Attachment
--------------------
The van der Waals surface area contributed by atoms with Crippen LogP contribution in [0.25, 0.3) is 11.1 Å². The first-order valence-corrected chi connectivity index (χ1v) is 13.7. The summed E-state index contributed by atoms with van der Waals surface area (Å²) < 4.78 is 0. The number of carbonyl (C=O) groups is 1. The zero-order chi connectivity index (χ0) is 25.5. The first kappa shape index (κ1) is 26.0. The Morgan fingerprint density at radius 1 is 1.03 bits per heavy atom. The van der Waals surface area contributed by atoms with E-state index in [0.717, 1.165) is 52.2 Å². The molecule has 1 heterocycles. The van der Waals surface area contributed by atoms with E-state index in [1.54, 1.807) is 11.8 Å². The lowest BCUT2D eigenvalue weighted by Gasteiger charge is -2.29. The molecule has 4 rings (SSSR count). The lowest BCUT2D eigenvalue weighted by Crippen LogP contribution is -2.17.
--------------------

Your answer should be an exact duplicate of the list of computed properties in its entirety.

The van der Waals surface area contributed by atoms with Crippen LogP contribution in [0.25, 0.3) is 11.1 Å². The first-order valence-corrected chi connectivity index (χ1v) is 13.7. The summed E-state index contributed by atoms with van der Waals surface area (Å²) < 4.78 is 0. The number of carbonyl (C=O) groups is 1. The zero-order chi connectivity index (χ0) is 25.5. The first kappa shape index (κ1) is 26.0. The Morgan fingerprint density at radius 1 is 1.03 bits per heavy atom. The van der Waals surface area contributed by atoms with E-state index in [0.717, 1.165) is 52.2 Å². The molecule has 1 heterocycles. The van der Waals surface area contributed by atoms with E-state index in [1.54, 1.807) is 11.8 Å². The lowest BCUT2D eigenvalue weighted by Gasteiger charge is -2.29. The molecule has 4 rings (SSSR count). The lowest BCUT2D eigenvalue weighted by Crippen LogP contribution is -2.17.